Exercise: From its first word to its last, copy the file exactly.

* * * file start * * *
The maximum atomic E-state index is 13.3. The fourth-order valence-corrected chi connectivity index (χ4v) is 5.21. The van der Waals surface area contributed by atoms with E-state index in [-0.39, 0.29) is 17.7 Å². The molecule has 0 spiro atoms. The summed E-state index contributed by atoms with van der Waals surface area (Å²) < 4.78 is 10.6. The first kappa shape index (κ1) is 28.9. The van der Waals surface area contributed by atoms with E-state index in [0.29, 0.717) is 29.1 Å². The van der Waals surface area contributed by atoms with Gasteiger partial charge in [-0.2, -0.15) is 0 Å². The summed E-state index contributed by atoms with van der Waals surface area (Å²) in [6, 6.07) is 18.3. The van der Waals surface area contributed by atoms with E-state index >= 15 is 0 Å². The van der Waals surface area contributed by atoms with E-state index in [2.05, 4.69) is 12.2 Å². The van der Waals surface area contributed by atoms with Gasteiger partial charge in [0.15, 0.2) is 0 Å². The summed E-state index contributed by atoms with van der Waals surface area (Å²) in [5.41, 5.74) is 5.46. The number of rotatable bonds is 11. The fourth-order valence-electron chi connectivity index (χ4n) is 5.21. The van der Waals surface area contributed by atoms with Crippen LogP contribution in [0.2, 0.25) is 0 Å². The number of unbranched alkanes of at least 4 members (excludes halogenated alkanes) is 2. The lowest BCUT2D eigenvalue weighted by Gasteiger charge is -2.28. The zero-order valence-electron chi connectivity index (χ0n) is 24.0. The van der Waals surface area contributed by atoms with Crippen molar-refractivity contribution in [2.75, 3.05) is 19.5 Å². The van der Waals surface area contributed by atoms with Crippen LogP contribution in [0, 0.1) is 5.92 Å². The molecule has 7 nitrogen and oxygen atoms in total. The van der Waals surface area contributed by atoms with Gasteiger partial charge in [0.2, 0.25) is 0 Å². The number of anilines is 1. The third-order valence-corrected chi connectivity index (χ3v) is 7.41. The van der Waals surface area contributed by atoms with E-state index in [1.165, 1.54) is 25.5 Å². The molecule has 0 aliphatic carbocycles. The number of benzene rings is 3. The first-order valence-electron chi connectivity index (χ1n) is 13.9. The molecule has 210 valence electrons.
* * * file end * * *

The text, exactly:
The maximum atomic E-state index is 13.3. The fourth-order valence-corrected chi connectivity index (χ4v) is 5.21. The van der Waals surface area contributed by atoms with E-state index in [-0.39, 0.29) is 17.7 Å². The molecule has 0 spiro atoms. The summed E-state index contributed by atoms with van der Waals surface area (Å²) < 4.78 is 10.6. The first kappa shape index (κ1) is 28.9. The van der Waals surface area contributed by atoms with E-state index in [0.29, 0.717) is 29.1 Å². The van der Waals surface area contributed by atoms with Gasteiger partial charge in [-0.2, -0.15) is 0 Å². The summed E-state index contributed by atoms with van der Waals surface area (Å²) in [6, 6.07) is 18.3. The van der Waals surface area contributed by atoms with E-state index >= 15 is 0 Å². The van der Waals surface area contributed by atoms with E-state index in [2.05, 4.69) is 12.2 Å². The van der Waals surface area contributed by atoms with Gasteiger partial charge in [0.15, 0.2) is 0 Å². The summed E-state index contributed by atoms with van der Waals surface area (Å²) in [5.41, 5.74) is 5.46. The number of rotatable bonds is 11. The fourth-order valence-electron chi connectivity index (χ4n) is 5.21. The van der Waals surface area contributed by atoms with Crippen LogP contribution in [0.2, 0.25) is 0 Å². The number of unbranched alkanes of at least 4 members (excludes halogenated alkanes) is 2. The lowest BCUT2D eigenvalue weighted by Gasteiger charge is -2.28. The zero-order valence-electron chi connectivity index (χ0n) is 24.0. The van der Waals surface area contributed by atoms with Crippen molar-refractivity contribution in [2.75, 3.05) is 19.5 Å². The van der Waals surface area contributed by atoms with Crippen LogP contribution in [0, 0.1) is 5.92 Å². The molecule has 7 nitrogen and oxygen atoms in total. The van der Waals surface area contributed by atoms with Gasteiger partial charge in [0.2, 0.25) is 0 Å². The number of anilines is 1. The third-order valence-corrected chi connectivity index (χ3v) is 7.41. The van der Waals surface area contributed by atoms with E-state index in [1.165, 1.54) is 25.5 Å². The molecule has 0 aliphatic carbocycles. The number of benzene rings is 3. The first-order valence-electron chi connectivity index (χ1n) is 13.9. The molecule has 210 valence electrons.